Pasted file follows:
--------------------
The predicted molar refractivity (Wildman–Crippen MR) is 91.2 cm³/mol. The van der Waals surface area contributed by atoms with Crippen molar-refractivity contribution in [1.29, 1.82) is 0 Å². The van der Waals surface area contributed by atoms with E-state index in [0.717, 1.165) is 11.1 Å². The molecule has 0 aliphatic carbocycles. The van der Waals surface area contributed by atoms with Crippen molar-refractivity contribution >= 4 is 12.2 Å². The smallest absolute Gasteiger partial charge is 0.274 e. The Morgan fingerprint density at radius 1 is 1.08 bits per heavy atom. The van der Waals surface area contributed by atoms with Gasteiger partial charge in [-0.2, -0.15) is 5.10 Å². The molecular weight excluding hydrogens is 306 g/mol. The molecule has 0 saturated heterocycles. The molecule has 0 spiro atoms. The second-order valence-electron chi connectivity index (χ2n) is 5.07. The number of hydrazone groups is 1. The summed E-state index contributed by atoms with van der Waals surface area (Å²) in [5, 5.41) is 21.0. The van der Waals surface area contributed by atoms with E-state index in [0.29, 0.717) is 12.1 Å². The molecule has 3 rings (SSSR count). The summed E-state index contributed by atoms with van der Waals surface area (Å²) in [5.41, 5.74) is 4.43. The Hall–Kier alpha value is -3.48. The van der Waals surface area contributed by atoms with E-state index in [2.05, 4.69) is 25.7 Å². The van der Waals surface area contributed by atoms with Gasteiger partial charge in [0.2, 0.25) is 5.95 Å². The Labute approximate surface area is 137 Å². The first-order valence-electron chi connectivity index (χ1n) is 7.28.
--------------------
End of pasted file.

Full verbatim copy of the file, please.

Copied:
The predicted molar refractivity (Wildman–Crippen MR) is 91.2 cm³/mol. The van der Waals surface area contributed by atoms with Crippen molar-refractivity contribution in [1.29, 1.82) is 0 Å². The van der Waals surface area contributed by atoms with E-state index in [0.717, 1.165) is 11.1 Å². The molecule has 0 aliphatic carbocycles. The van der Waals surface area contributed by atoms with Crippen molar-refractivity contribution >= 4 is 12.2 Å². The smallest absolute Gasteiger partial charge is 0.274 e. The Morgan fingerprint density at radius 1 is 1.08 bits per heavy atom. The van der Waals surface area contributed by atoms with Gasteiger partial charge in [-0.2, -0.15) is 5.10 Å². The molecular weight excluding hydrogens is 306 g/mol. The molecule has 0 saturated heterocycles. The molecule has 0 spiro atoms. The second-order valence-electron chi connectivity index (χ2n) is 5.07. The number of hydrazone groups is 1. The summed E-state index contributed by atoms with van der Waals surface area (Å²) in [5, 5.41) is 21.0. The van der Waals surface area contributed by atoms with E-state index in [0.29, 0.717) is 12.1 Å². The molecule has 3 rings (SSSR count). The summed E-state index contributed by atoms with van der Waals surface area (Å²) in [5.41, 5.74) is 4.43. The Hall–Kier alpha value is -3.48. The van der Waals surface area contributed by atoms with E-state index in [2.05, 4.69) is 25.7 Å². The van der Waals surface area contributed by atoms with Gasteiger partial charge in [0.2, 0.25) is 5.95 Å². The Labute approximate surface area is 137 Å². The first-order valence-electron chi connectivity index (χ1n) is 7.28.